Consistent with your observation about privacy, most people value all of their rights more in theory than in practice, alas. Should they--and we--therefore forfeit those rights? Take the right to vote, for example. Most people simply can't be bothered to exercise it. I would support measures to reduce the inconvenience of voting, to encourage people's actual enjoyment of their theoretical right--for example, allowing voting by mail; where it's been done, it's increased voter turnout substantially. I should think that, even-- indeed, especially--from a small-government, libertarian perspective, one of the most legitimate government functions would be to facilitate the exercise of individual rights.
While we agree that the media--and its citizen critics--should respect the privacy of certain aspects of the lives of public figures, I want to re-emphasize that government must not police this line. As ACLU policy stresses, any legal sanctions for the publication of truthful facts on invasion-of-privacy grounds "would subject the press to someone else's assessment as to whether the information was overly intimate or of insufficient concern to the public so as to make the government, through the courts, the arbiter of ideas."
Thanks for drawing my attention to the Washington Post story about Justice Thomas. I have followed his increasing public appearances, over the past few months, with interest. As someone who regularly addresses hostile audiences myself, I especially admired Thomas's courage in carrying through on the National Bar Association's on-again, off-again invitation to address its convention this summer. And, from a free speech perspective, I was dismayed by the efforts of some NBA leaders to deny Thomas an opportunity to express his views. A year earlier, I had invited him to speak at New York Law School, and I was thrilled when he accepted--what a terrific educational opportunity for my students! Of course, I disagree strongly with some of his views and rulings, but if that were a disqualifying factor, I couldn't invite anyone to speak at my school--not even you, Alex!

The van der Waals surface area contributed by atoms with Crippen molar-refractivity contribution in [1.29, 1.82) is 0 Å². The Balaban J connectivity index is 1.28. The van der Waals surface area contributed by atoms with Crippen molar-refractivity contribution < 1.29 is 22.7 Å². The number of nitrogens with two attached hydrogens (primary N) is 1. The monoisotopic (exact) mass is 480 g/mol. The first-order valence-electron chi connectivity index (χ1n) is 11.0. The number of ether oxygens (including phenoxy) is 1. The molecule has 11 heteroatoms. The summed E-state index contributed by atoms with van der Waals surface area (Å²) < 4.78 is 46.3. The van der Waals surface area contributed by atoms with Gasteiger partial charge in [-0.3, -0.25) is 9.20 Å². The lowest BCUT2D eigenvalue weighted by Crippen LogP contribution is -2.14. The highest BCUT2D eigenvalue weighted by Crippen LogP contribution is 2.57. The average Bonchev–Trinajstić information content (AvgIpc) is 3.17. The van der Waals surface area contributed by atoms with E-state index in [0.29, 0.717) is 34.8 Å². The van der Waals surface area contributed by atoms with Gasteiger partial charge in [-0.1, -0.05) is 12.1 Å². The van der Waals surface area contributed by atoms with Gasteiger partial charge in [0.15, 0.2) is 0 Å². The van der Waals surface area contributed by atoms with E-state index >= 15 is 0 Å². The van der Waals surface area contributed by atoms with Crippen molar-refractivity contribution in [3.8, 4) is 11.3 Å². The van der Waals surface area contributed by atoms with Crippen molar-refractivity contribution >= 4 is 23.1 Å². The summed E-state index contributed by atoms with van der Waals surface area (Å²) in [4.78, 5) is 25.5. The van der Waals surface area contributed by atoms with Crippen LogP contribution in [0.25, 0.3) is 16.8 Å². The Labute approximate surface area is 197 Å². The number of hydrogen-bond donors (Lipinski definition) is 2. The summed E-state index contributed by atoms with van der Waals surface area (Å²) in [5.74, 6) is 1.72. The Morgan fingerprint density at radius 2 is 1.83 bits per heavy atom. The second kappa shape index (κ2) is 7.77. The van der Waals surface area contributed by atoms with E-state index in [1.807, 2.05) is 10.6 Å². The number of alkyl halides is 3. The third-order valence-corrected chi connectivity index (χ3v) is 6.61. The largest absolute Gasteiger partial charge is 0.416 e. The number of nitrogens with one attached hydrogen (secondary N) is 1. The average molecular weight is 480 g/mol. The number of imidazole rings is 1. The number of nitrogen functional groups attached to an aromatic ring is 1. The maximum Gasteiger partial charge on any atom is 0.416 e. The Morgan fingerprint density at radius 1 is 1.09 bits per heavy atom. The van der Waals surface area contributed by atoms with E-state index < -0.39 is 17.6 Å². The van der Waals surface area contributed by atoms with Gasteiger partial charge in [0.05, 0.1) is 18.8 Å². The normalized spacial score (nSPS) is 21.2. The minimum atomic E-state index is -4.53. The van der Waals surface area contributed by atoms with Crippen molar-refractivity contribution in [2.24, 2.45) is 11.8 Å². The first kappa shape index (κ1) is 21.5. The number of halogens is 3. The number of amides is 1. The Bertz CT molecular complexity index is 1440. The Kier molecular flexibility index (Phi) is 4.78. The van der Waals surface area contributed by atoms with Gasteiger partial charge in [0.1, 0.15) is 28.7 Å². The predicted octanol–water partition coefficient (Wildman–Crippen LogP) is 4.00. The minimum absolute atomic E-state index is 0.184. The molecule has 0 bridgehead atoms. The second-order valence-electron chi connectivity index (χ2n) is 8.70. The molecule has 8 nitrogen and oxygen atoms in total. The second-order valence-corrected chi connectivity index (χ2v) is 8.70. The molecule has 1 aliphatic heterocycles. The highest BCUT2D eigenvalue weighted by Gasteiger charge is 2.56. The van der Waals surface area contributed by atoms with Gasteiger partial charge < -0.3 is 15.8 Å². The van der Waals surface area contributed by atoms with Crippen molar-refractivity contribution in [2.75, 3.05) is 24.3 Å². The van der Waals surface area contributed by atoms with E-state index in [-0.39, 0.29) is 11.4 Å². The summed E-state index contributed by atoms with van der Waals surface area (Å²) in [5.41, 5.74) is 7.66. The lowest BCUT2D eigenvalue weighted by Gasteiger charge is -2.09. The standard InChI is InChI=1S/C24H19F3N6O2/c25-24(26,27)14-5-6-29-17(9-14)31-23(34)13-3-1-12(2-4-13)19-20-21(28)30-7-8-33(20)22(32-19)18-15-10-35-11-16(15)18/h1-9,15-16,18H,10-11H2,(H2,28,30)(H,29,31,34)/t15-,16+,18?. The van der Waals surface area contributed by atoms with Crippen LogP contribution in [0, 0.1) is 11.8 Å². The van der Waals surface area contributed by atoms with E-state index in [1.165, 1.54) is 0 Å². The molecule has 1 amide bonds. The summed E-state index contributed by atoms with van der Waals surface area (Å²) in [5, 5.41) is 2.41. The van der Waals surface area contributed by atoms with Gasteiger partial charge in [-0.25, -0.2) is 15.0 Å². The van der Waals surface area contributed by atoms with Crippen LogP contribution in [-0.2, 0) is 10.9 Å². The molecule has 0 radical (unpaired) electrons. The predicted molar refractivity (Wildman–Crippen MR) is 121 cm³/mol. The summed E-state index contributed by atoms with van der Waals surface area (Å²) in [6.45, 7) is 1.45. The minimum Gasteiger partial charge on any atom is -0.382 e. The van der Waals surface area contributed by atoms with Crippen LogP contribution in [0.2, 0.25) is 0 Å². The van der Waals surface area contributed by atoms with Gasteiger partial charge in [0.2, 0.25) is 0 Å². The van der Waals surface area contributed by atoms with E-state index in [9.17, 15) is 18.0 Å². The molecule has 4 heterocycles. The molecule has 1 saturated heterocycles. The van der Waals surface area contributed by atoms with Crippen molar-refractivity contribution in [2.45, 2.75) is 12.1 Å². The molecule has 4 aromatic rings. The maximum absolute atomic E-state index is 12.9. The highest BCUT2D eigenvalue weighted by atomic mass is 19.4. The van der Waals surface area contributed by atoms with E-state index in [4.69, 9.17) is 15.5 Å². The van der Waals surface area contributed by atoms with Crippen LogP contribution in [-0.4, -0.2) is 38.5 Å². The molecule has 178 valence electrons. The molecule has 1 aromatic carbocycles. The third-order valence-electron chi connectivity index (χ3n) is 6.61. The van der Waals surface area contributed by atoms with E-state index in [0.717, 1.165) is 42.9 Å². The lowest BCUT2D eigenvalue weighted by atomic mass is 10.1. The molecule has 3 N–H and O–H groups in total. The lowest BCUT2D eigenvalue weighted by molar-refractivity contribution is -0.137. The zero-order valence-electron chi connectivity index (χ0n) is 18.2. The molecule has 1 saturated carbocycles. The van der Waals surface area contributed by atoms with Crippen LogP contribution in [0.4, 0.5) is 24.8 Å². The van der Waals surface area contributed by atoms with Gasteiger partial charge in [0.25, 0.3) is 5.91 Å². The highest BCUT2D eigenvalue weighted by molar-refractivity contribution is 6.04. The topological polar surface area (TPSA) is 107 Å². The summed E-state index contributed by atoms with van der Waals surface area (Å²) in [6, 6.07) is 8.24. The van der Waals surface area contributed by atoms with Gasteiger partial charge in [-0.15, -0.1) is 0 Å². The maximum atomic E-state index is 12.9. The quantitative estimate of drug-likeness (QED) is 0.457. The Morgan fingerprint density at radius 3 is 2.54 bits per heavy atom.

I'm surprised not to have seen media discussion of Clinton's grand jury observations about Anita Hill's allegations against Thomas, which I found fascinating. As Clinton noted, given the disparities between Hill's and Thomas' versions of their interactions, most people concluded that one or the other was lying. But, Clinton said, he believed that both were sincerely recounting their good-faith perceptions. Obviously, Clinton had a vested interest in stressing the subjective nature of "truth," but I do believe that it can be a complex, nuanced matter--especially in the arena of sexual interactions. Which is why the law can be a clumsy tool indeed for policing these interactions, fraught with dangers to privacy, due process, and free speech.
A Slate reader who emailed me yesterday seemed surprised that I would acknowledge potential civil liberties downsides to sexual harassment policies, but the ACLU has successfully challenged some such policies--notwithstanding their important aim of fostering gender equality--as violating other rights. Yet another tightrope!